The Final Four

Winter in this part of Armenia can last for 6 months. It did last year, but not this. As I ride the train to Yerevan, the snow is mostly gone from the hills, except for the highest elevations. Heading south, there is more and more green and the trash is no longer hidden by the snow.

A sunny winter morning in December

A sunny winter morning in December

It wasn’t always so, but spring is my favorite season and the time when the Armenian countryside on the ride between Gyumri and Yerevan softens. They are not here yet – those white, yellow and purple wildflowers that will blanket this rock strewn wasteland with color. I happily anticipate their arrival.

Three trips to Yerevan in one month is highly unusual for me. I can find just about everything I need right here in Gyumri. Besides, trips to the capital can get expensive with meals and an overnight stay. Nonetheless, this is the beginning of the end. The final countdown.

The 1st trip was a training for the Peer Support and Diversity Network (PSDN) with the newest members. Soon the torch will be passed from the A21s to the A22s and not just shared with them.

On the ride home, climbing up a blind curved hill, the marshutni driver moves left to pass 2 cars. I quickly glance back down to the book in my lap because I don’t want to see how close we are to the car in front or worry about unseen oncoming traffic beyond the rise. Near the Shirak marz border I notice only patchy snow in the low lying areas. Rows from last season are visible in the fields not yet worked. Most of what I see will be planted for the cows and sheep to graze as they roam the countryside guided by shepherds. Closer to Gyumri, some cabbage and potatoes will be planted, but mostly food for grazing animals.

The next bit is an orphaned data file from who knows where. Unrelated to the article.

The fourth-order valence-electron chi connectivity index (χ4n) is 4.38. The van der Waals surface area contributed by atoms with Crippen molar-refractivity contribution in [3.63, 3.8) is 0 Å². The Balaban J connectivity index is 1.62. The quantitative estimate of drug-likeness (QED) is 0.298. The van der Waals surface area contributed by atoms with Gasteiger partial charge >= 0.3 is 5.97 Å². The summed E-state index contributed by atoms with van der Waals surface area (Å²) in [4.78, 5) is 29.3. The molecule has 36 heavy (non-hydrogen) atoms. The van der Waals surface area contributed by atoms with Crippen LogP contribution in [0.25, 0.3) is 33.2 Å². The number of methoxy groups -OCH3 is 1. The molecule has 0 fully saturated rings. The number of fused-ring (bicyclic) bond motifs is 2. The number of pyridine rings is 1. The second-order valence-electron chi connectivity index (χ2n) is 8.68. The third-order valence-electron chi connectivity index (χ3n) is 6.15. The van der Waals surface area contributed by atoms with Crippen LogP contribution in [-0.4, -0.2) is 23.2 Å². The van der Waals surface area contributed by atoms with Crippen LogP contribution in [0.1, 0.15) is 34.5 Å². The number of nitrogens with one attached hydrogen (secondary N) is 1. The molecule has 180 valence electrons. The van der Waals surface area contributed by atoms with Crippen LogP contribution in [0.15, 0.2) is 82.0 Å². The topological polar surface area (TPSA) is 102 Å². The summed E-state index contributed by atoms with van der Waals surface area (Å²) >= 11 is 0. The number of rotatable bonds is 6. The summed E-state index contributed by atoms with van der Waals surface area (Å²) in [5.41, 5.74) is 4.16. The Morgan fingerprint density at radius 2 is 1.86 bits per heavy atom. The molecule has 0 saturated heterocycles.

View from Arpeni Culture House

View from Arpeni Culture House

The 2nd trip was a week later to travel with fellow PCVs to our last official meeting, the COS conference. That was a week ago and it has taken me this long to recover, organize my notes and make my “to do” list. There is a lot that needs to be done by PC and PCVs alike, including medical exams and paperwork that must be submitted to close our service. One day of the conference was spent with our counterparts doing a SWOT analysis of their organizations and discussing plans for the next 3-4 months of our time together. Our goal is the sustainability of our work. From here on out, getting together with other PCVs will be strictly social and final farewells.

CYD Counterpart Workshop at COS

CYD Counterpart Workshop at COS

Approaching Gyumri, Mt. Aragots is still covered in snow, however elsewhere the snow is nearly completely gone. Day by day, on my walk to work winter’s blanket is noticeably withdrawing.


Mt. Aragats 15 April 2015

My 3rd trip is in 10 days. I’ll be in Yerevan for less than 24 hours on my way to the US. At about the same time 3 years ago, my son and I were making life-changing decisions. He went to medical school and I joined the Peace Corps. His graduation is an event, like the birth of my first grandchild, not to be missed. After a brief visit, I’ll be back in Armenia to wrap up my project, say my good byes, and plan and journey to my next adventure.


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2 responses to “The Final Four”

  1. Marc T. Boucher says :

    This is a very nice piece, packed with a great deal of feelings and emotion. some that are yet to be fully processed. You are right, the next transition has already started, even if the new picture is not entirely clear. Have a great trip to Chicago, Bobbie! Enjoy the new Dr. in the family, and the delicious grandchild.

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